Today’s children are growing up in a new reality, one where they are attuning more to machines and less to people than has ever been true in human history. That’s troubling for several reasons. For one the social and emotional circuitry of a child’s brain learns from contact and conversation with everyone it encounters over the course of a day. These interactions mold brain circuitry; the fewer hours spent with people – and the more staring at a digitized screen -- portends deficits.
All of that digital engagement comes at a cost in face time with real people – the medium where we learn to “read” nonverbals. The new crop of natives in this digital world may be adroit at the keyboard, but can be all thumbs when it comes to reading behavior face-to-face, in real time – particularly in sensing the dismay of others when they stop to read a text in the middle of talking with them.
Then there are the basics of attention, the cognitive muscle that lets us follow a story, see a task through to the end, learn or create. In some ways the endless hours young people spend staring at electronic gadgets may help them acquire specific cognitive skills. But there are concerns and questions about how those same hours may lead to deficits in core emotional, social, and cognitive skills.
The ingredients of rapport begin with total shared focus between two people, which leads to an unconscious physical synchrony, which in turn generates good feeling. Such a shared focus with the teacher puts a child’s brain in the best mode for learning. Any teacher who has struggled to get a class to pay attention knows that once everyone quiets down and focuses, they can start to comprehend that lesson in history or math.
Rapport demands joint attention -- mutual focus. Our need to make an effort to have such human moments has never been greater, given the ocean of distractions we all navigate daily.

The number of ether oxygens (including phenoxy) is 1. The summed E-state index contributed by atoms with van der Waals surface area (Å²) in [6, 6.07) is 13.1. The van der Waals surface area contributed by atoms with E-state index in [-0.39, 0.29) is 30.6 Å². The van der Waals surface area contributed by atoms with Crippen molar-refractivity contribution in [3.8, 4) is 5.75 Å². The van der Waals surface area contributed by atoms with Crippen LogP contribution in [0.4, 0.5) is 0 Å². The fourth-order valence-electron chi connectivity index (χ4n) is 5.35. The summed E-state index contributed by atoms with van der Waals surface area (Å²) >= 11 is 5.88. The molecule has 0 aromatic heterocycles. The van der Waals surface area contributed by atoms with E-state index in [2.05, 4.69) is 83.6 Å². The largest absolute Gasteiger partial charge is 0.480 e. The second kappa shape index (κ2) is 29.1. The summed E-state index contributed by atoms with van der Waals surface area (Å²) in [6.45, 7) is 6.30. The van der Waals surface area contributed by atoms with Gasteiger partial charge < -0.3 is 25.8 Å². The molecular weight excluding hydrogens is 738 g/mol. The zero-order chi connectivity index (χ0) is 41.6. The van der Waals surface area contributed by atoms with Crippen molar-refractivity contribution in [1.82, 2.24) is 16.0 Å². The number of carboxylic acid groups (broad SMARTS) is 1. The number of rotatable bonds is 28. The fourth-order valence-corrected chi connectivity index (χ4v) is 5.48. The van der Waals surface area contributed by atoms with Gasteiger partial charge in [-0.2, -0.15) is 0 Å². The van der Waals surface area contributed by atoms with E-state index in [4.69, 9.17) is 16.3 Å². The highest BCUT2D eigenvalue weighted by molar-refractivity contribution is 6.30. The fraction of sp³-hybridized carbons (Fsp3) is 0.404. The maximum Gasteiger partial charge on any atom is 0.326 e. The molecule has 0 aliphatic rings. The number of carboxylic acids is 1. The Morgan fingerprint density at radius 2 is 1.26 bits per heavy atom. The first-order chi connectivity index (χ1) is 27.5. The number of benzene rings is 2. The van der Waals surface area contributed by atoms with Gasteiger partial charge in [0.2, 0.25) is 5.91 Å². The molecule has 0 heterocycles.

At the third All Things D(igital) conference back in 2005, conference hosts unplugged the WiFi in the main ballroom because of the glow from laptop screens, indicating that those in the audience were not glued to the action onstage. They were away, in a state, as one participant put it of “continuous partial attention,” a mental blurriness induced by an overload of information inputs from the speakers, the other people in the room, and what they were doing on their laptops. To battle such partial focus today, some Silicon Valley workplaces have banned laptops, mobile phones, and other digital tools during meetings.
After not checking her mobile for a while, a publishing executive confesses she gets “a jangly feeling. You miss that hit you get when there’s a text. You know it’s not right to check your phone when you’re with someone, but it’s addictive.” So she and her husband have a pact: “When we get home from work we put our phones in a drawer. If it’s in front of me I get anxious, I’ve just got to check it. But now we try to be more present for each other. We talk.”
Our focus continually fights distractions, both inner and outer. The question is, what are our distractors costing us? An executive at a financial firm tells me, “When I notice that my mind has been somewhere else during a meeting, I wonder what opportunities I’ve been missing right here.”
It’s not just that we’ve developed habits of attention that make us less effective, but that the weight of messages leaves us too little time simply to reflect on what they really mean. All of this was foreseen way back in 1977 by the Nobel-winning economist Herbert Simon. Writing about the coming information-rich world, he warned that what information consumes is “the attention of its recipients. Hence a wealth of information creates a poverty of attention.”
From "Focus: The Hidden Driver of Excellence." Copyright 2013 Daniel Goleman. Reprinted with permission from HarperCollns Publishers.